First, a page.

Dark Fantasy-Themed Action RPG, Lords of the Fallen, Storms PC This Fall
If Dark Souls is considered one of the most brutally difficult action RPGs around, Lords of the Fallen might be the most visually impressive.
Polish studio CI Games and Germany-based Deck13 Interactive have crafted a game that's nothing short of stunning to behold with its detailed environments set within in grim, dark world.
Even though the game won't avoid comparisons to Dark Souls, we can easily say that Lords of the Fallen is a far different adventure that stands on its own merits.
Its visuals take every next-generation advantage it can get, using NVIDIA’s PhysX and APEX technologies in conjunction with the developer’s in-house Fledge Engine.
As a result, mist continually wafts up from the dungeon floors in new patterns, with candlelight refracting off the haze in real time. Light and shadows constantly shift as you draw monsters into corridors and open space, with sparks from magic scattering like water droplets. Even simple blood and grime curves around objects as they splatter on the walls, just adding to the foreboding atmosphere.
Even the destructible bits of our demonstration of the game wowed us. When a looming demonic knight crashed through a wooden floor in two separate playthroughs, the broken planks splintered in unique shapes each time.
It's a gorgeous-looking game and the development team behind Lords of the Fallen noted that they could raise the bar once they focused solely on building the game for PC and next-generation systems.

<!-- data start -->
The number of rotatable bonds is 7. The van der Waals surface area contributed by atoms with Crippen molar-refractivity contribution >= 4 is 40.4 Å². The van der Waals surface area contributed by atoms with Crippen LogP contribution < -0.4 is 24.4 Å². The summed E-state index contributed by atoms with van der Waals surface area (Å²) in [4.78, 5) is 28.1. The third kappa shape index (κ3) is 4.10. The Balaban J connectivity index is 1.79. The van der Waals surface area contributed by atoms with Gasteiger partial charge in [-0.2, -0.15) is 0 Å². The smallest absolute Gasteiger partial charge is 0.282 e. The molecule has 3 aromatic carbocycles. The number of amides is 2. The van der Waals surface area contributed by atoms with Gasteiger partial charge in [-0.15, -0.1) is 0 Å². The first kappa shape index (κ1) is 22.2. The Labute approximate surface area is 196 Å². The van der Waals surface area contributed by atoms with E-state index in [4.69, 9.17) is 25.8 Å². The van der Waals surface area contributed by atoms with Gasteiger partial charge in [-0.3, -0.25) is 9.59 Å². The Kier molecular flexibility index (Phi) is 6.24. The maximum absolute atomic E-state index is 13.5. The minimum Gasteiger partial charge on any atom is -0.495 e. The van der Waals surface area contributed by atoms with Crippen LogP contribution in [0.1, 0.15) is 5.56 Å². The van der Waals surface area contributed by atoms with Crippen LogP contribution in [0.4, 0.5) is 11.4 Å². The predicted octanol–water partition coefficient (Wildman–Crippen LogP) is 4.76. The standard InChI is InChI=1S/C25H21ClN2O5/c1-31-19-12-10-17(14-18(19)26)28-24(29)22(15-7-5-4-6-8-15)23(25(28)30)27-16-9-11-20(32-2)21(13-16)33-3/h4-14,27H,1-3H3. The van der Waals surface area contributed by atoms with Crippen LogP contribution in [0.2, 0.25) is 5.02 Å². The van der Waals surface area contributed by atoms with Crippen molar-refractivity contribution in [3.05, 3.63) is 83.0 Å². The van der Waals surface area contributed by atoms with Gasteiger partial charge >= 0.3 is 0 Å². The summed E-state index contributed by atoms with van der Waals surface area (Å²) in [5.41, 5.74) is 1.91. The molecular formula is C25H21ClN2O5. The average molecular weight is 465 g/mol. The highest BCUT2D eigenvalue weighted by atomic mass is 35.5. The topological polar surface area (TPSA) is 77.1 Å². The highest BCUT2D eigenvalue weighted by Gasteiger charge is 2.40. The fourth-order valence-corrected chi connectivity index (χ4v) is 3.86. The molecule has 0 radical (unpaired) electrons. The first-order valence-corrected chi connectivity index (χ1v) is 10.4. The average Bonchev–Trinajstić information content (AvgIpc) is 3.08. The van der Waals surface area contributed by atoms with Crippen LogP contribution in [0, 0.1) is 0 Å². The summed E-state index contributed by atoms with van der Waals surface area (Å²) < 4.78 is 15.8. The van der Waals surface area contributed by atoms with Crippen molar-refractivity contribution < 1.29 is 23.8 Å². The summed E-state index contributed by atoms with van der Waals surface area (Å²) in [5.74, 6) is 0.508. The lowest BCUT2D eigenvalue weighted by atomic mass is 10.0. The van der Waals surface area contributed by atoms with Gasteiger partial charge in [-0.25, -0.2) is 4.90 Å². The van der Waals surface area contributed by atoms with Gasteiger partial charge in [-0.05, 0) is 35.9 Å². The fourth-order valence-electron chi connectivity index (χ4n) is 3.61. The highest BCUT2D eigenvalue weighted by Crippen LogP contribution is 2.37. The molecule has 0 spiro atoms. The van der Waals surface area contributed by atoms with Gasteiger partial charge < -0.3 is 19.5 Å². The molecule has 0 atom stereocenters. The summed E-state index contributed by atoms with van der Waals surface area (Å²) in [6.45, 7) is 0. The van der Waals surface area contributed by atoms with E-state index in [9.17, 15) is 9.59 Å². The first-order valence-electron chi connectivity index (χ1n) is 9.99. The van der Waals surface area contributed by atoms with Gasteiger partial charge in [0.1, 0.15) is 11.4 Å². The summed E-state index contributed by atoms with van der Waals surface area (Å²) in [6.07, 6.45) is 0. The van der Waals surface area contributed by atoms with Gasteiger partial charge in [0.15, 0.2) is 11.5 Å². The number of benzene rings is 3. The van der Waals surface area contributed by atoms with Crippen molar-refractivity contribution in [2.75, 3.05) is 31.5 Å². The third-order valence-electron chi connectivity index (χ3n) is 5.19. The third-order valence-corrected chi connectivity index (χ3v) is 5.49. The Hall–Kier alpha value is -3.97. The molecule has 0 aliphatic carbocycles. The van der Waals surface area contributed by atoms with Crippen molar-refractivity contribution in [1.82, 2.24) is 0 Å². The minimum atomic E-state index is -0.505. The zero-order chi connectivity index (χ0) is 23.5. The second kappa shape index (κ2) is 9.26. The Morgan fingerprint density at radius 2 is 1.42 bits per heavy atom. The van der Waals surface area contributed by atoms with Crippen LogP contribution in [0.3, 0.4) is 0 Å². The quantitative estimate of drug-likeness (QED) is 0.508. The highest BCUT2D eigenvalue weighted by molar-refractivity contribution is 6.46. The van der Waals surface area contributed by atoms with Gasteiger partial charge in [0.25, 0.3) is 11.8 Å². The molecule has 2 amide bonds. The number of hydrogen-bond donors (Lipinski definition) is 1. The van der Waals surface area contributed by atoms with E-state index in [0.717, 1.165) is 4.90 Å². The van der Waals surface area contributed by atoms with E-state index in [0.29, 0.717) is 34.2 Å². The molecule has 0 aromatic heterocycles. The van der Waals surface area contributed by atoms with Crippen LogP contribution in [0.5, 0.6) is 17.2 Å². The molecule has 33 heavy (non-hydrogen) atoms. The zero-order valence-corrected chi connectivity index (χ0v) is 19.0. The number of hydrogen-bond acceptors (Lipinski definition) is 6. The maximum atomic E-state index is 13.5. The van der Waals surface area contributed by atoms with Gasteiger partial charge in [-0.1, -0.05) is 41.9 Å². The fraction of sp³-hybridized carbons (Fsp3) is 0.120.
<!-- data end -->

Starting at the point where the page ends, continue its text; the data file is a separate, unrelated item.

The developer also informed us that one main focus was to make LOTF a game that didn't punish newbies, with a faster, more open-ended combat engine.
Playing around with the various items and equipment, all the standards are there: swords, staves, daggers, hammers and even hand-mounted claws.
The difference is that many weapons can be one-handed, two-handed or equipped along with a shield. You won't have to hit the inventory screen in the middle of combat either, since a tap of the button can shift your sword from one hand to two hands. But it's a risk, as each weapon adjustment will affect your attack speed and agility.
For many enemies, the right weapon or the right armor weight will give you a huge advantage.
Some demons and ghouls are slow, others blind, while several are just impossibly tough, requiring you to get creative with your tactics and what you're equipped with.
Even in the demo's tense boss battle with a brute called the Champion, we saw immediate success once we switched to two-handed sword combat, rather than a slow, heavy hammer. On that small change alone, our hero went from ineffectually getting slaughtered to landing three-hit combos with ease. That showed that Lords of the Fallen makes for an impressively tactical game, despite the friendlier learning curve.
Lords of the Fallen will be unleashed on PC in Fall 2014.